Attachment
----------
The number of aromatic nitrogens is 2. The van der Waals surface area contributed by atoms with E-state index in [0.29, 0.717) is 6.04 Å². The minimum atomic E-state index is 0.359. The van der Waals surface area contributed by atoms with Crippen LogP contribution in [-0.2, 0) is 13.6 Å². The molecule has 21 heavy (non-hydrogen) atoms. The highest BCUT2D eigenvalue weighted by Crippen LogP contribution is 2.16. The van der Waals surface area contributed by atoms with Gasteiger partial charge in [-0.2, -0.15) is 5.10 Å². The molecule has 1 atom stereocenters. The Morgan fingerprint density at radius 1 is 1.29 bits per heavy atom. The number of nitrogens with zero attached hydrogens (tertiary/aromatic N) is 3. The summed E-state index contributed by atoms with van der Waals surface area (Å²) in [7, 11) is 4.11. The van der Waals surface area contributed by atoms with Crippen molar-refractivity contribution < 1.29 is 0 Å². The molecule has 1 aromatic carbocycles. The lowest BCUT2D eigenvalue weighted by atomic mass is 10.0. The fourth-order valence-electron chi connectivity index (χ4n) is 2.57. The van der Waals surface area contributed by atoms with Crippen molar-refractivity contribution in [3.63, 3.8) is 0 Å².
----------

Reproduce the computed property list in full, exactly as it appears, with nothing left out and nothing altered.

The number of aromatic nitrogens is 2. The van der Waals surface area contributed by atoms with E-state index in [0.29, 0.717) is 6.04 Å². The minimum atomic E-state index is 0.359. The van der Waals surface area contributed by atoms with Crippen LogP contribution in [-0.2, 0) is 13.6 Å². The molecule has 21 heavy (non-hydrogen) atoms. The highest BCUT2D eigenvalue weighted by Crippen LogP contribution is 2.16. The van der Waals surface area contributed by atoms with Gasteiger partial charge in [-0.2, -0.15) is 5.10 Å². The molecule has 1 atom stereocenters. The Morgan fingerprint density at radius 1 is 1.29 bits per heavy atom. The number of nitrogens with zero attached hydrogens (tertiary/aromatic N) is 3. The summed E-state index contributed by atoms with van der Waals surface area (Å²) in [7, 11) is 4.11. The van der Waals surface area contributed by atoms with Crippen molar-refractivity contribution < 1.29 is 0 Å². The molecule has 1 aromatic carbocycles. The lowest BCUT2D eigenvalue weighted by atomic mass is 10.0. The fourth-order valence-electron chi connectivity index (χ4n) is 2.57. The van der Waals surface area contributed by atoms with Crippen molar-refractivity contribution in [3.63, 3.8) is 0 Å².